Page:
In what became my third female superhero flick in two weeks, The Extraordinary Adventures of Adèle Blanc-Sec was easily the highlight of the three; a fantastical, unbridled mash-up of globe-trotting archeology, historical romanticism and sorcery, Luc Besson’s adaptation of Jacques Tardi’s serialised comic takes the most plucky elements from the director’s back catalogue and sets them against a delectably warm backdrop of 1911 Paris — the result being a wonderfully madcap throwback to the Saturday morning serials, comics and B-movies of our youth.
The plot, which has as many side-branches and parallel stories as you’d expect a serialised comic to have, follows expeditionist, novelist, archeologist and general Gertrude Bell analogue Adele in her quest to find a mummified Egyptian doctor who may hold the key to healing her paralysed sister. All the while back in France, a Methuselah-like professor manages to re-animate a fossilised dinosaur egg which then hatches a pterodactyl that proceeds to wreak havoc on the streets of Paris.
When a government minister meets his unfortunate end at the hands of the beast, the police, headed by blustering half-wit Albert Caponi (Gilles Lellouche), are called in to handle the situation. They enlist famous game-hunter Justin de Saint-Hubert (Jean-Paul Rouve) to ensure a quick slay — a fact that does not sit well with historical preservationists at the local museum.
But at the center of all of this is Adele.
Played by Louise Bourgoin, Adele possesses a dry, sardonic wit (“Blanc-Sec, like the dry white wine” she states) and a commanding intellectual superiority over those around her — an archetype that could be more commonly known as a ‘badass’ — and Bourgoin inhibits such indeliable magnetism in every scene.
It’s little wonder then that junior museum scientist Andrej (Nicolas Giraud) has fallen head-over-heels for her, his wide-eyed and hopeful gaze resembling that of a lovesick puppy. His relationship with scientific literature and the museum could hold the answer to taming the loose pterodactyl, and together with his professor superior, the band of heroes that convene around our heroin promotes the film’s central conceit that science, academia and rationality always hold greater virtue than brutish, hunter-like mentalities like those held by the police.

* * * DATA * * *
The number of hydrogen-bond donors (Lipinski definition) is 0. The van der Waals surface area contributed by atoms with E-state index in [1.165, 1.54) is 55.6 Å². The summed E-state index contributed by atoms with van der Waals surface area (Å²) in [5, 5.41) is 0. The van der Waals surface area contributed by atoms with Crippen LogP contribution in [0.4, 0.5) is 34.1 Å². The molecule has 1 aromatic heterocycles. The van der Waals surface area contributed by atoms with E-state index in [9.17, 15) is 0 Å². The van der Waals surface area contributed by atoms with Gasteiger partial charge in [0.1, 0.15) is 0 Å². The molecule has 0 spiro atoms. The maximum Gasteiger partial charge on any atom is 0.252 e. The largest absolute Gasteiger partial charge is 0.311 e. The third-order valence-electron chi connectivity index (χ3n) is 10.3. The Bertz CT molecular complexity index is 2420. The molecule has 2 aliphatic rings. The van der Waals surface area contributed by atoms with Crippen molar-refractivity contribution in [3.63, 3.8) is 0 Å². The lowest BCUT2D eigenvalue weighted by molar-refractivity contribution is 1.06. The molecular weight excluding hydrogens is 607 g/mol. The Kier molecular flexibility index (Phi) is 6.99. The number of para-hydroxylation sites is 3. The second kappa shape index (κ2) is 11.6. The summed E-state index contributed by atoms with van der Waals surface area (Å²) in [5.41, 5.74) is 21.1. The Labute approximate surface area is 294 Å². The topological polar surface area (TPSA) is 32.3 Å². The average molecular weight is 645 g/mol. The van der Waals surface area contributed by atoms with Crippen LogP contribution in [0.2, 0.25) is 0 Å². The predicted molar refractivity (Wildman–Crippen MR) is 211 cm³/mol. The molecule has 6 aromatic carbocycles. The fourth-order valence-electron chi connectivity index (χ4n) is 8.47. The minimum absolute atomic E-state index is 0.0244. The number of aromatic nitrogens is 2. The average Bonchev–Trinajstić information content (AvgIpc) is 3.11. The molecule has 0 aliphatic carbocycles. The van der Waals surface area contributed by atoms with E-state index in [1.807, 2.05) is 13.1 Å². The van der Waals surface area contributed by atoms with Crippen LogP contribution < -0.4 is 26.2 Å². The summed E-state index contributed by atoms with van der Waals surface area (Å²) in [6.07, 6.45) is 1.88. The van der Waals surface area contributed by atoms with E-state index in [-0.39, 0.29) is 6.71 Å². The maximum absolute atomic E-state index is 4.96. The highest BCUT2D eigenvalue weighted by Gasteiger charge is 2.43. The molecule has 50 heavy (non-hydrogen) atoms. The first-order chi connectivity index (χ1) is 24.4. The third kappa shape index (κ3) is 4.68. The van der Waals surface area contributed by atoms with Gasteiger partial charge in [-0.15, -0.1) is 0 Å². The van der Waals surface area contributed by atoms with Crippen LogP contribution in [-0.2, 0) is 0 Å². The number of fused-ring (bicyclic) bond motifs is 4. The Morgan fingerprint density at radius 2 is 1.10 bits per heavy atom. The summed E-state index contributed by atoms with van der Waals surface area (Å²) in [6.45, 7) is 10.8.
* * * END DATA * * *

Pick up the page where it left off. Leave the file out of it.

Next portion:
Besson realises a wistfully nostalgic Golden Age of early 20th Century pre-war France. Portly Parisian denizens pomp and wheeze. Their bulbous faces lovingly framed and illuminated by the director’s long-time collaborating cinematographer Thierry Arbogast. It’s in this romantic and hyper-real context that most of the cartoonish hijinks are able to flourish, despite their obvious absurdity. Ultimately the adventure is focused not on big, action-packed set-pieces like those in the Indiana Jones saga or even Besson’s own Fifth Element, but rather a series of screwball and comedic episodes that trade in thrills for charm, and spectacle for warmth.
Whilst following in the same tradition of such touchstones as Tin Tin, Indiana Jones and more recently The Mummy, Adele Blanc-Sec stands out most because of it’s titular female lead. With her punchy catchphrases and comic versatility, she makes this Extraordinary Adventure one that zips with joy, and there is never a down moment in Besson and Tardi’s hands.
Also of note is a scene of partial nudity where Adele strips off for a bath, which feels a little out of place considering it’s family-friendly demure. I’m not sure if the certification suffered because of it (I hope it didn’t and this deserves to be seen by as many children as possible), but it is handled with such refreshing non-chalance that I can only commend it for it’s progressive depiction of a non-sexualised female form in a family film.
This is the most fun I’ve had at the cinema in a long time.
MOVIE RATING: 4.5/5
(cross posted to Cinehouse)